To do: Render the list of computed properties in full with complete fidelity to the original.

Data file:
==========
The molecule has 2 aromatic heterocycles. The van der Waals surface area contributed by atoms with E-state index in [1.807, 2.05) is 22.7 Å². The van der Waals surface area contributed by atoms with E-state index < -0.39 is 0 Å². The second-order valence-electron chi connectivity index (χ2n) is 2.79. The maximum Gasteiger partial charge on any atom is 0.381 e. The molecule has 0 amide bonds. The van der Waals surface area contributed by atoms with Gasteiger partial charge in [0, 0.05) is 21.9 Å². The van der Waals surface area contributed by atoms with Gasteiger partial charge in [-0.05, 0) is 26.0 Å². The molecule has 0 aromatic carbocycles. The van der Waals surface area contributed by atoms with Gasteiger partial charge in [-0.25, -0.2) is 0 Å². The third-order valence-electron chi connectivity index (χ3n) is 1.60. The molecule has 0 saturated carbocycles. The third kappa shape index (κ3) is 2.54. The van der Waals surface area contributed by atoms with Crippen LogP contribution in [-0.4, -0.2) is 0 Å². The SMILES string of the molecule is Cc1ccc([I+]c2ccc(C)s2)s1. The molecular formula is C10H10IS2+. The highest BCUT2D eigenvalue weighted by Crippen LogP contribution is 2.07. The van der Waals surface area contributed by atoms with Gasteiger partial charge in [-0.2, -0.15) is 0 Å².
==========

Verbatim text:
The molecule has 2 aromatic heterocycles. The van der Waals surface area contributed by atoms with E-state index in [1.807, 2.05) is 22.7 Å². The van der Waals surface area contributed by atoms with E-state index < -0.39 is 0 Å². The second-order valence-electron chi connectivity index (χ2n) is 2.79. The maximum Gasteiger partial charge on any atom is 0.381 e. The molecule has 0 amide bonds. The van der Waals surface area contributed by atoms with Gasteiger partial charge in [0, 0.05) is 21.9 Å². The van der Waals surface area contributed by atoms with Gasteiger partial charge in [-0.05, 0) is 26.0 Å². The molecule has 0 aromatic carbocycles. The van der Waals surface area contributed by atoms with Gasteiger partial charge in [-0.25, -0.2) is 0 Å². The third-order valence-electron chi connectivity index (χ3n) is 1.60. The molecule has 0 saturated carbocycles. The third kappa shape index (κ3) is 2.54. The van der Waals surface area contributed by atoms with Crippen LogP contribution in [-0.4, -0.2) is 0 Å². The SMILES string of the molecule is Cc1ccc([I+]c2ccc(C)s2)s1. The molecular formula is C10H10IS2+. The highest BCUT2D eigenvalue weighted by Crippen LogP contribution is 2.07. The van der Waals surface area contributed by atoms with Gasteiger partial charge in [-0.2, -0.15) is 0 Å².